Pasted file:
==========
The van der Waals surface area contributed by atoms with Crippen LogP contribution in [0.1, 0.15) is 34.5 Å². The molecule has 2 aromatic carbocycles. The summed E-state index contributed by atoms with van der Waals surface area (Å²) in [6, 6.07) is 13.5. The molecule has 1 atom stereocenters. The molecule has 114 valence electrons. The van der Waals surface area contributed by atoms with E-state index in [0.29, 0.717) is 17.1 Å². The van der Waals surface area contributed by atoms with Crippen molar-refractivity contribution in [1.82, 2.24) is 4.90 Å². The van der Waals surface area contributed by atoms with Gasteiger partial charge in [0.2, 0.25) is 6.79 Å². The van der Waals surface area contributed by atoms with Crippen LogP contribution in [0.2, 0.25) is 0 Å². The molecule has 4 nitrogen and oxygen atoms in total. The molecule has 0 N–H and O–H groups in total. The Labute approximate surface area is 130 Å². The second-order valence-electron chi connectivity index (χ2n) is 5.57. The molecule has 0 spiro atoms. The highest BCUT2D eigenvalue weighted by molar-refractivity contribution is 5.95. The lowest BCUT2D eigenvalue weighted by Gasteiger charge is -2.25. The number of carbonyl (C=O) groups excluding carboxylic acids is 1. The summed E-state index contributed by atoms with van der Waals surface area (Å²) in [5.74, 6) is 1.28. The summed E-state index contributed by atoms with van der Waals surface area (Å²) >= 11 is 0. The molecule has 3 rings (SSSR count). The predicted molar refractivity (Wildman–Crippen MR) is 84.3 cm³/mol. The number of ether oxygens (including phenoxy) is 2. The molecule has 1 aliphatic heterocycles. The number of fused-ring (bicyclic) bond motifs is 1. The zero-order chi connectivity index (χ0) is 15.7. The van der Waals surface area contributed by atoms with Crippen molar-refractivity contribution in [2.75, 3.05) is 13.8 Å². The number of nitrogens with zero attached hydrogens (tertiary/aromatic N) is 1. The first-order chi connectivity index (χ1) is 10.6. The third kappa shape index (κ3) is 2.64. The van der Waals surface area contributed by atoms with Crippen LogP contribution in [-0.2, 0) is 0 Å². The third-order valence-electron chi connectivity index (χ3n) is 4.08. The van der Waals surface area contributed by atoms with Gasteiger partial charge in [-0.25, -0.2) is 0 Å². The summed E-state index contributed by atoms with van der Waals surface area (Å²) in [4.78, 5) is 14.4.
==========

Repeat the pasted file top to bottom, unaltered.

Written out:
The van der Waals surface area contributed by atoms with Crippen LogP contribution in [0.1, 0.15) is 34.5 Å². The molecule has 2 aromatic carbocycles. The summed E-state index contributed by atoms with van der Waals surface area (Å²) in [6, 6.07) is 13.5. The molecule has 1 atom stereocenters. The molecule has 114 valence electrons. The van der Waals surface area contributed by atoms with E-state index in [0.29, 0.717) is 17.1 Å². The van der Waals surface area contributed by atoms with Crippen molar-refractivity contribution in [1.82, 2.24) is 4.90 Å². The van der Waals surface area contributed by atoms with Gasteiger partial charge in [0.2, 0.25) is 6.79 Å². The van der Waals surface area contributed by atoms with Crippen LogP contribution in [0.2, 0.25) is 0 Å². The molecule has 4 nitrogen and oxygen atoms in total. The molecule has 0 N–H and O–H groups in total. The Labute approximate surface area is 130 Å². The second-order valence-electron chi connectivity index (χ2n) is 5.57. The molecule has 0 spiro atoms. The highest BCUT2D eigenvalue weighted by molar-refractivity contribution is 5.95. The lowest BCUT2D eigenvalue weighted by Gasteiger charge is -2.25. The number of carbonyl (C=O) groups excluding carboxylic acids is 1. The summed E-state index contributed by atoms with van der Waals surface area (Å²) in [5.74, 6) is 1.28. The summed E-state index contributed by atoms with van der Waals surface area (Å²) >= 11 is 0. The molecule has 3 rings (SSSR count). The predicted molar refractivity (Wildman–Crippen MR) is 84.3 cm³/mol. The number of ether oxygens (including phenoxy) is 2. The molecule has 1 aliphatic heterocycles. The number of fused-ring (bicyclic) bond motifs is 1. The zero-order chi connectivity index (χ0) is 15.7. The van der Waals surface area contributed by atoms with Crippen molar-refractivity contribution in [2.75, 3.05) is 13.8 Å². The number of nitrogens with zero attached hydrogens (tertiary/aromatic N) is 1. The first-order chi connectivity index (χ1) is 10.6. The third kappa shape index (κ3) is 2.64. The van der Waals surface area contributed by atoms with Crippen LogP contribution in [-0.2, 0) is 0 Å². The third-order valence-electron chi connectivity index (χ3n) is 4.08. The van der Waals surface area contributed by atoms with Gasteiger partial charge in [-0.25, -0.2) is 0 Å². The summed E-state index contributed by atoms with van der Waals surface area (Å²) in [4.78, 5) is 14.4.